Wednesday, April 10, 2019

The Iguana with the Tongue of Fire (1971)

Director: Riccardo Freda (Willy Pareto)
Notable Cast: Luigi Pistilli, Dagmar Lassander, Anton Diffring, Arther O’Sullivan, Werner Pochath, Dominique Boschero, Renato Romano, Sergio Doria, Ruth Durley, Valentina Cortese

Since I’ve started digging into giallo films with more purpose over the last handful of years, Arrow Video has been a cornerstone for finding some of the best that the genre has to offer in great releases. Whether it’s classics like Bird with the Crystal Plumage, fringe films like The Fifth Cord, or exploitative ones in the ilk of Strip Nude for Your Killer, more often than not when Arrow releases a giallo it’s worth seeing. In the case of their latest release, The Iguana with the Tongue of Fire, its significance falls more in being one of the last films directed by Riccardo Freda more than anything. Although the director was hardly pigeonholed into any one particular genre, his early work to spur the Italian film industry cannot be understated. However, The Iguana with the Tongue of Fire is not necessarily a great film compared to many of its giallo brethren. If anything, the film tends to play things a bit too loose with its narrative and would rather kick in intense spurts of blood rather than build a tense tonality or sharp pacing. For some giallo fans, this is still a welcome addition to the genre. For others, the film might be a bit too sporadic to rise to the upper echelons of the genre.

Like most films in the giallo genre, The Iguana with the Tongue of Fire sticks relatively close to the formulas. There are times when the film seemingly forces itself to find ways to inject those giallo moments into the film. Certainly, the plot plays into that as it follows an ex-cop who becomes embroiled in a murder mystery involving black gloves, straight razors, and some splashes of acid for good measure. The film takes the ol’ giallo checklist and checks off all of the boxes. Often enough, if one removes some of the strangeness and exploitative elements of the film, it would be boringly predictable. As a foundation, the blueprints work well enough to give the film just enough traction to get moving, but it’s not as rock solid as one would hope.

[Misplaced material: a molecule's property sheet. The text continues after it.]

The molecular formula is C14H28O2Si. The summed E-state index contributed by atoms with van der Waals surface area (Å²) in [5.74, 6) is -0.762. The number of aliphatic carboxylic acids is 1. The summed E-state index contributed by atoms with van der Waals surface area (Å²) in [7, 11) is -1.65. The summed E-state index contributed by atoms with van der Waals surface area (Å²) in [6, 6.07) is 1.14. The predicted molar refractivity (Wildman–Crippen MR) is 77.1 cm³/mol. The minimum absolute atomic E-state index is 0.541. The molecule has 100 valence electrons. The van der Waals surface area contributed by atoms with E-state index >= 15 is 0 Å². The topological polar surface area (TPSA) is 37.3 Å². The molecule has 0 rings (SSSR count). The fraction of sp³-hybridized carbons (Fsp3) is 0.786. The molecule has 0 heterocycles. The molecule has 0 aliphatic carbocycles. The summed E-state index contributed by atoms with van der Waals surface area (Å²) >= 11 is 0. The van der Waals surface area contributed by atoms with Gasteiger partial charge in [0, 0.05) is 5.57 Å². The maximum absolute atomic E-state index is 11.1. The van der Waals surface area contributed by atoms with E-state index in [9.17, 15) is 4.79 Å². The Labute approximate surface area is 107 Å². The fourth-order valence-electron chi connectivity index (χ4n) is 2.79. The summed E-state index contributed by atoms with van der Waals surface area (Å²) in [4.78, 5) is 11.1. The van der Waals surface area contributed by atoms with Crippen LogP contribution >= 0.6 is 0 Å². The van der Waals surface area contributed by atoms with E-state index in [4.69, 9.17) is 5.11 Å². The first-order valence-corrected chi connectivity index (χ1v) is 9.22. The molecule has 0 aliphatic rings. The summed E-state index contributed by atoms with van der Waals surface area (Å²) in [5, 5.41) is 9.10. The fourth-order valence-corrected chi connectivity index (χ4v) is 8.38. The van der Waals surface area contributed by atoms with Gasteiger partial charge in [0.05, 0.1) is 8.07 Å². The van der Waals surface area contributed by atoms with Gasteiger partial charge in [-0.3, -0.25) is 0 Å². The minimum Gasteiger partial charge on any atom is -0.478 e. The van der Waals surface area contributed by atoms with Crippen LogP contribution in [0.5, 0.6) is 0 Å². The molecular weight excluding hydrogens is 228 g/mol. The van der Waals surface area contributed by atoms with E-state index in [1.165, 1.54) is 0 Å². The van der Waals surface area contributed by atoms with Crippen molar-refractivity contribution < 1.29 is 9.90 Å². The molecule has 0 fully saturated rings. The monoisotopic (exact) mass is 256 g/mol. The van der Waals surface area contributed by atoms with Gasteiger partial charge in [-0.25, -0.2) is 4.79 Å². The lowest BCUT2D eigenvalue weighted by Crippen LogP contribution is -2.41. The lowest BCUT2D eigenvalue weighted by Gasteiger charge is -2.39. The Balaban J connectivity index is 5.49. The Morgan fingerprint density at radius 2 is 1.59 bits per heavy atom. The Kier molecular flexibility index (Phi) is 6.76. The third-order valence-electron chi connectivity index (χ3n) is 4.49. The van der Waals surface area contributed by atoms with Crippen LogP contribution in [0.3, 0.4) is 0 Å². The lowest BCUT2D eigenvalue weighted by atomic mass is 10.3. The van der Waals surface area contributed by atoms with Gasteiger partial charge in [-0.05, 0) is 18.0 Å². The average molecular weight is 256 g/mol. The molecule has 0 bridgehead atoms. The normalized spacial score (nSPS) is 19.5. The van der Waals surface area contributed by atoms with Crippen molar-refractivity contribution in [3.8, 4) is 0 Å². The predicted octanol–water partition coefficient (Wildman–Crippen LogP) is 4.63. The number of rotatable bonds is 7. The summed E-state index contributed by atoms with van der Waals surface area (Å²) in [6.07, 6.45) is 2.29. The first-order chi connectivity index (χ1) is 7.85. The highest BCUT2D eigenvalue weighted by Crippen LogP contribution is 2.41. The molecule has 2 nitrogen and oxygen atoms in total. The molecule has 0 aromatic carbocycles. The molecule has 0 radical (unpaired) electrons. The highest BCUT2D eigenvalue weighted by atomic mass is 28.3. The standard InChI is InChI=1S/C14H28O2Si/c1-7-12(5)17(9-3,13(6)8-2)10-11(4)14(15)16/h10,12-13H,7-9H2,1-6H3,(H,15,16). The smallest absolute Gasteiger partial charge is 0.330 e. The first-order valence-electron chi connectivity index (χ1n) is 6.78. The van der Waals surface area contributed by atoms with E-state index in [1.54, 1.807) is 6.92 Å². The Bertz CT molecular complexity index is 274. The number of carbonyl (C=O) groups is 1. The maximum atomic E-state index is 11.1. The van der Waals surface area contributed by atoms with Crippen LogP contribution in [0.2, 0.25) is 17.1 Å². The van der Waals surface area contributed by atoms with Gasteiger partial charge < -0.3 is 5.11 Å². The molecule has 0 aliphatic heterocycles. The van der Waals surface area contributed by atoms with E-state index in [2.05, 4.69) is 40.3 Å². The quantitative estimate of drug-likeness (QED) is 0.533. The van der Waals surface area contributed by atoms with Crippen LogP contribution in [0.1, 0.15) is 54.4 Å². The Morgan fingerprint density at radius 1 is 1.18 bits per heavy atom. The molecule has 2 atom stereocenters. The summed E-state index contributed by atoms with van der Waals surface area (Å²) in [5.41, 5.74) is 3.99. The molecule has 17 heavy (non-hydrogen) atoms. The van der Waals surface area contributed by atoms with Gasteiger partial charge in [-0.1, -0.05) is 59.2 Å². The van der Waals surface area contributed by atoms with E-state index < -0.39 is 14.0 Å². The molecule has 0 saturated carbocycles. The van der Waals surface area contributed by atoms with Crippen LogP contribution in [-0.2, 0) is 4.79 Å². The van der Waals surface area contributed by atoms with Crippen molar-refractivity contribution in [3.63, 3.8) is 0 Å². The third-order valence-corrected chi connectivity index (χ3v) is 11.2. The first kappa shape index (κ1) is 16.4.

However, for a large part of the genre, it’s the style that sets aside the murder-mystery plots. This is where The Iguana with the Tongue of Fire is going to split its audience. Director Freda takes a melodramatic and almost hyper-realistic slant with the material here, one that rests right on the edge of realism but doesn’t quite go into any elements of fantasy or surrealism. At times, the choices made by characters and the narrative come off as almost comical due to this choice with sudden editing cuts, blatant use of patchy special effects for the kills, and strange obvious red herring moments (complete with over the top stinger shots in the score) and viewers are likely either to completely buy in or be alienated by it. Fortunately, the film is anchored by a decent performance from Luigi Pistilli as the rogue ex-cop who starts a love affair with the daughter of the Swiss ambassador at the center of the murder mystery, but even then the material doesn’t give him a lot of real emotional depth or character arc to carry. He does, however, get a handful of solid fight sequences that pump up the action and intensity as the narrative starts to get bogged down by the ‘whodunnit’ nature of its script. The rest of the cast seems game enough, but the fast-paced nature and the rising body count don’t allow a lot of them to portray anything more than stereotypes right down to an older woman who is both mostly blind and deaf. I’m sure you can already tell how that is going to play out.